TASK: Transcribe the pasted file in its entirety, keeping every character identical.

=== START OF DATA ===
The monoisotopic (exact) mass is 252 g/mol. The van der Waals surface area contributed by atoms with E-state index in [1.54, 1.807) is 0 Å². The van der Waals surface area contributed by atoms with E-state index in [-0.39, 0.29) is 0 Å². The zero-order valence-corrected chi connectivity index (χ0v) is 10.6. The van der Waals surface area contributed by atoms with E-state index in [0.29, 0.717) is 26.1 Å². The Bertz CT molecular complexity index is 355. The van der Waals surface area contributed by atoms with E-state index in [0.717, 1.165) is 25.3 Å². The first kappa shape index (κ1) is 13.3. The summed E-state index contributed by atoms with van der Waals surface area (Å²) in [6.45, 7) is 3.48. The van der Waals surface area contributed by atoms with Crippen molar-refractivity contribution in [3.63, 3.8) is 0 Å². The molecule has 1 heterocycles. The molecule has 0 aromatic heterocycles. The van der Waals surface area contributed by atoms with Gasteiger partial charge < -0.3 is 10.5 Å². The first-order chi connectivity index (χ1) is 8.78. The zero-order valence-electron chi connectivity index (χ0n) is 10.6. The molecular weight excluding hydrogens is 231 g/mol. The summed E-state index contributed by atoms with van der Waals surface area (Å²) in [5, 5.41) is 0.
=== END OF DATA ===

The monoisotopic (exact) mass is 252 g/mol. The van der Waals surface area contributed by atoms with E-state index in [1.54, 1.807) is 0 Å². The van der Waals surface area contributed by atoms with E-state index in [-0.39, 0.29) is 0 Å². The zero-order valence-corrected chi connectivity index (χ0v) is 10.6. The van der Waals surface area contributed by atoms with E-state index in [0.29, 0.717) is 26.1 Å². The Bertz CT molecular complexity index is 355. The van der Waals surface area contributed by atoms with E-state index in [0.717, 1.165) is 25.3 Å². The first kappa shape index (κ1) is 13.3. The summed E-state index contributed by atoms with van der Waals surface area (Å²) in [6.45, 7) is 3.48. The van der Waals surface area contributed by atoms with Crippen molar-refractivity contribution in [3.63, 3.8) is 0 Å². The molecule has 1 heterocycles. The molecule has 0 aromatic heterocycles. The van der Waals surface area contributed by atoms with Gasteiger partial charge < -0.3 is 10.5 Å². The first-order chi connectivity index (χ1) is 8.78. The zero-order valence-electron chi connectivity index (χ0n) is 10.6. The molecular weight excluding hydrogens is 231 g/mol. The summed E-state index contributed by atoms with van der Waals surface area (Å²) in [5, 5.41) is 0.